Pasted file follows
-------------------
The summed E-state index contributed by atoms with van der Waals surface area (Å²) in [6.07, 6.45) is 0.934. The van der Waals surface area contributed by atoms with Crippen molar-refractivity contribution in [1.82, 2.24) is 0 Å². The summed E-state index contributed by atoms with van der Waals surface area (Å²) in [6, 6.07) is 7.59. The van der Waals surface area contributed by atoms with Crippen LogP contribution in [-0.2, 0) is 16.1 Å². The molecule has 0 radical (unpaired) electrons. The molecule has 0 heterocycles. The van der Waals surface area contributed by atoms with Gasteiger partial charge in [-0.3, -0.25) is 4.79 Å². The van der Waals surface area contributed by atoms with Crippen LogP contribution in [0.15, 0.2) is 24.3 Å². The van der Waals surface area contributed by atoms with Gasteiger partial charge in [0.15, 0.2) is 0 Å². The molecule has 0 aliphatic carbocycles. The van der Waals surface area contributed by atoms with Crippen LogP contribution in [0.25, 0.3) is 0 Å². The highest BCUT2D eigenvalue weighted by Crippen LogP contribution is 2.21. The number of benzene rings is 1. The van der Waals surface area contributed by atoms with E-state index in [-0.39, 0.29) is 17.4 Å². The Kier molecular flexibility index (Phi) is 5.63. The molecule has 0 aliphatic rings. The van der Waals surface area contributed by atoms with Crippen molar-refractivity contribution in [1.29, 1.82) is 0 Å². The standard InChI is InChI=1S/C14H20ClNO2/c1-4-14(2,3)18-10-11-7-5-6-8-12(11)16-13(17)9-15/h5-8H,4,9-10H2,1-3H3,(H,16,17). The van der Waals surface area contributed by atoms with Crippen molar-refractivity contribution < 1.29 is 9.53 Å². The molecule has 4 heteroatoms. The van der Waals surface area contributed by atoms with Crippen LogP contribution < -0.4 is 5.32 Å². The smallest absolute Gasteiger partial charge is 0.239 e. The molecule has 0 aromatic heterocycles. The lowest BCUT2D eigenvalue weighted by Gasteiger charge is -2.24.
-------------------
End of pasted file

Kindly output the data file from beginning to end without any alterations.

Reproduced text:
The summed E-state index contributed by atoms with van der Waals surface area (Å²) in [6.07, 6.45) is 0.934. The van der Waals surface area contributed by atoms with Crippen molar-refractivity contribution in [1.82, 2.24) is 0 Å². The summed E-state index contributed by atoms with van der Waals surface area (Å²) in [6, 6.07) is 7.59. The van der Waals surface area contributed by atoms with Crippen LogP contribution in [-0.2, 0) is 16.1 Å². The molecule has 0 radical (unpaired) electrons. The molecule has 0 heterocycles. The van der Waals surface area contributed by atoms with Gasteiger partial charge in [-0.3, -0.25) is 4.79 Å². The van der Waals surface area contributed by atoms with Crippen LogP contribution in [0.15, 0.2) is 24.3 Å². The van der Waals surface area contributed by atoms with Gasteiger partial charge in [0.15, 0.2) is 0 Å². The molecule has 0 aliphatic carbocycles. The van der Waals surface area contributed by atoms with Crippen LogP contribution in [0.25, 0.3) is 0 Å². The highest BCUT2D eigenvalue weighted by Crippen LogP contribution is 2.21. The number of benzene rings is 1. The van der Waals surface area contributed by atoms with E-state index in [-0.39, 0.29) is 17.4 Å². The Kier molecular flexibility index (Phi) is 5.63. The molecule has 0 aliphatic rings. The van der Waals surface area contributed by atoms with Crippen molar-refractivity contribution in [1.29, 1.82) is 0 Å². The standard InChI is InChI=1S/C14H20ClNO2/c1-4-14(2,3)18-10-11-7-5-6-8-12(11)16-13(17)9-15/h5-8H,4,9-10H2,1-3H3,(H,16,17). The van der Waals surface area contributed by atoms with Crippen molar-refractivity contribution < 1.29 is 9.53 Å². The molecule has 4 heteroatoms. The van der Waals surface area contributed by atoms with Crippen LogP contribution < -0.4 is 5.32 Å². The smallest absolute Gasteiger partial charge is 0.239 e. The molecule has 0 aromatic heterocycles. The lowest BCUT2D eigenvalue weighted by Gasteiger charge is -2.24.